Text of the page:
Incunabula from Ibrahim Muteferrika's Printing Press Kept in Gazi Husrev-Bey’s Library
The appearance of the first books printed in Arabic script as well as the historical course of printing development in the Islamic world was very slow. Early editions of rare copies obtained by moving letters with illegible Arabic letters in the 16th and 17th centuries were a lone occurrence until the establishment of Ibrahim Muteferrika’s official printing press in Istanbul.
Ibrahim Muteferrika, being in the midst of socio-political movements, spi-ritual-religious and socio-economic changes of the Ottoman Empire in the early 18th century, was very careful both in starting his printing press and in selecting the literature he printed. We will further talk about works that he had published and which have been referred to in the literature as Turkish incu-nabula, and in particular to those located in the Gazi Husrev-bey’s Library.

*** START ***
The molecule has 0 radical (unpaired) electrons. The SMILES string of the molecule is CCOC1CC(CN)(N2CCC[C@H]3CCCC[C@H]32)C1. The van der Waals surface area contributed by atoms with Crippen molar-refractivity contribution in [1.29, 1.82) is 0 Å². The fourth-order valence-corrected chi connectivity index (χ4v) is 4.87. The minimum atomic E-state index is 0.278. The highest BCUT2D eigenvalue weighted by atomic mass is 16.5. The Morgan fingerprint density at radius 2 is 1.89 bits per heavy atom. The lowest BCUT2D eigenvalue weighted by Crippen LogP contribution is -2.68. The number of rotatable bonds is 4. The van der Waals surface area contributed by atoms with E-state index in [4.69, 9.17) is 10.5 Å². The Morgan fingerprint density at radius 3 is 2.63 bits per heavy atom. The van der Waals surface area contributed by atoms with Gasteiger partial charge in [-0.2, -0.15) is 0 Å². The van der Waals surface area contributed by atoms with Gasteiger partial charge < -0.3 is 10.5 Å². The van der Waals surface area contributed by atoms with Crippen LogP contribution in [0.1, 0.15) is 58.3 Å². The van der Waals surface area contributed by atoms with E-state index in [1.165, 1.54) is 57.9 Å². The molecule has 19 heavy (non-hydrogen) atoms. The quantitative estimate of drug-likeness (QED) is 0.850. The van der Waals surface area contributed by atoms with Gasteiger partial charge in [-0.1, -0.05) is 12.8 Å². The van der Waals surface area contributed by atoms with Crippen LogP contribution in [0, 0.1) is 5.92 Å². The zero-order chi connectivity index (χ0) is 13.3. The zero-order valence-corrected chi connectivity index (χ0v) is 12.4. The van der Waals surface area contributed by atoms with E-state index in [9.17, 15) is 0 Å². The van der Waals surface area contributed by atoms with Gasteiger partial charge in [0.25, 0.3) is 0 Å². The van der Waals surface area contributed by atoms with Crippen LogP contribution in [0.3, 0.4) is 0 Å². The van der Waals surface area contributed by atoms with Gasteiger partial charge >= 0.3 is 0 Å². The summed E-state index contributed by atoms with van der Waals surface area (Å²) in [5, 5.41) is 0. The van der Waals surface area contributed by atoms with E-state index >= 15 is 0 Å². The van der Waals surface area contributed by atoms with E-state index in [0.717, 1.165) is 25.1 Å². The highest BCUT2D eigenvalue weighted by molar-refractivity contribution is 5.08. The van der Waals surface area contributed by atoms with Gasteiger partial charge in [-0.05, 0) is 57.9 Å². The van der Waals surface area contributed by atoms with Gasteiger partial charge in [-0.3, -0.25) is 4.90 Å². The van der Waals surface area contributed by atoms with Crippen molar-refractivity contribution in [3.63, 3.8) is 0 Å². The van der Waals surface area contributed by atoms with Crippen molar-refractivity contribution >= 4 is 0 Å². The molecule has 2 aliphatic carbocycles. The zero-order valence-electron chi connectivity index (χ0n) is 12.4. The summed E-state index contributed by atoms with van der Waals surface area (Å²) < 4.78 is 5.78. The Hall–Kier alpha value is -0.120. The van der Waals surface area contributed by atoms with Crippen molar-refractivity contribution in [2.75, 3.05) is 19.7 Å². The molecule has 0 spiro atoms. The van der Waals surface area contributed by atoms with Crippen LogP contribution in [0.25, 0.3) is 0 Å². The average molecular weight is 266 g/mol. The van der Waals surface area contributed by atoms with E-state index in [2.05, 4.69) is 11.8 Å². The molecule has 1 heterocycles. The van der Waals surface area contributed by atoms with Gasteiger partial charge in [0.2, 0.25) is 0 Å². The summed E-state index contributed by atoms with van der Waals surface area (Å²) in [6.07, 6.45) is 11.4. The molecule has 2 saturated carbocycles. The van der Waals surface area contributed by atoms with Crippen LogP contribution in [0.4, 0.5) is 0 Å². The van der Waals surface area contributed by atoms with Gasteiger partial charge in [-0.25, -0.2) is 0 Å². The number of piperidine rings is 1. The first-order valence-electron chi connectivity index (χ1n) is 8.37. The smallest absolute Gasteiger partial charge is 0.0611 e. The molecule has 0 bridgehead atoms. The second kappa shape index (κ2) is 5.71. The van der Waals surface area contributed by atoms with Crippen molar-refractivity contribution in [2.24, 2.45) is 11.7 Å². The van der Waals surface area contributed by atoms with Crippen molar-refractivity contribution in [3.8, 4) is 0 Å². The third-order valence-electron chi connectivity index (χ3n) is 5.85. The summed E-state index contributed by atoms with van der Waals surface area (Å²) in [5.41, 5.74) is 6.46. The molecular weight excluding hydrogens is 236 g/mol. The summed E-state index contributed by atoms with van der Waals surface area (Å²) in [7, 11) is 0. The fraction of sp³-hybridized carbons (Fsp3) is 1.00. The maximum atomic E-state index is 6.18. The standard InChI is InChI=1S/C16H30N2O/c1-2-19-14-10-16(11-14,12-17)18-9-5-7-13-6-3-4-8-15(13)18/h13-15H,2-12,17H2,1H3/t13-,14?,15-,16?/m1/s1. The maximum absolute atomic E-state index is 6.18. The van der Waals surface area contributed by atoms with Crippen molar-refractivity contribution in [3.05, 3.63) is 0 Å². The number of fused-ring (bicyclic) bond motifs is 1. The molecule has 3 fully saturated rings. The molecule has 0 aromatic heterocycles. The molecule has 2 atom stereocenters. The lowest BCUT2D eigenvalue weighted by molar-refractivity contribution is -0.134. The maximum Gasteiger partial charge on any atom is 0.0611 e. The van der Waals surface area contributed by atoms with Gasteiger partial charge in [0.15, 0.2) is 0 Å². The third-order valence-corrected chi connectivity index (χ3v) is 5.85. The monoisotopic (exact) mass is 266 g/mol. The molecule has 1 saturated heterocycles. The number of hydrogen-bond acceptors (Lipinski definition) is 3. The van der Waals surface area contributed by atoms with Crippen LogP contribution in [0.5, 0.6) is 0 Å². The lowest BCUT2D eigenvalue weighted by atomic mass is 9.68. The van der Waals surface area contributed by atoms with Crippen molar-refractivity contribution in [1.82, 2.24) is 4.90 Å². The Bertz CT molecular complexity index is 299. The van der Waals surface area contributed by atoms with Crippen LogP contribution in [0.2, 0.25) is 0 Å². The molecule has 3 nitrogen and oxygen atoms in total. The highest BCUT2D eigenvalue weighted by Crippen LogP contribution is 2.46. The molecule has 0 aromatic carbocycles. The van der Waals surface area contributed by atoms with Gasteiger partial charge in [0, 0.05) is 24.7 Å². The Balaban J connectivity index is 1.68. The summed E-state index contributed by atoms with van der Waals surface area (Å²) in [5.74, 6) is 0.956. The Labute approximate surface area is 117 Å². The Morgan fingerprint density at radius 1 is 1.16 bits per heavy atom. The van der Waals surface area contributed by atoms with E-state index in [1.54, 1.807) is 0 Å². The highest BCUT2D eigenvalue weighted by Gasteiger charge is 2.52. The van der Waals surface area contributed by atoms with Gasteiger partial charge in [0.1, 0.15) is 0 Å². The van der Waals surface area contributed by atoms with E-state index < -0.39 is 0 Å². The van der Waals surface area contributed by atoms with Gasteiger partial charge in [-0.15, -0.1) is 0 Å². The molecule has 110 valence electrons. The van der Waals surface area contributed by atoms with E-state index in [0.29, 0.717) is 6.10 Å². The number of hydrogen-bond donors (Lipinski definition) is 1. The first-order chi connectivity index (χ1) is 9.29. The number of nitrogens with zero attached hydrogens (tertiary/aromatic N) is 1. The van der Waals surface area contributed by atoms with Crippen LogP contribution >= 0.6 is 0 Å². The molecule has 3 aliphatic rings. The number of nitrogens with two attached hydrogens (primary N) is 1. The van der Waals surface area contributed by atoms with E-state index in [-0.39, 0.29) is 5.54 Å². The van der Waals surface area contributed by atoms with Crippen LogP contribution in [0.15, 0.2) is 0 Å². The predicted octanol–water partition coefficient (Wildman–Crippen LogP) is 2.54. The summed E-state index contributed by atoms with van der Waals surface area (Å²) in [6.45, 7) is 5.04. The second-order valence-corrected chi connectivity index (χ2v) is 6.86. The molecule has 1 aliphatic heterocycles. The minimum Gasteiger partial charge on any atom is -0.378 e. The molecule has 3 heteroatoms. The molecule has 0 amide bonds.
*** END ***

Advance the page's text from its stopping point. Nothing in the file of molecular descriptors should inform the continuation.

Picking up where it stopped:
Also, emphasis was placed on owners’ notes created at a time when owning a book meant having something of value and being privileged. Thus, the book covers became the preservers of the names of the people, of their ancestors and descendants, the names of places, historical events, letters, fatwas, verses and dates from the time they were made.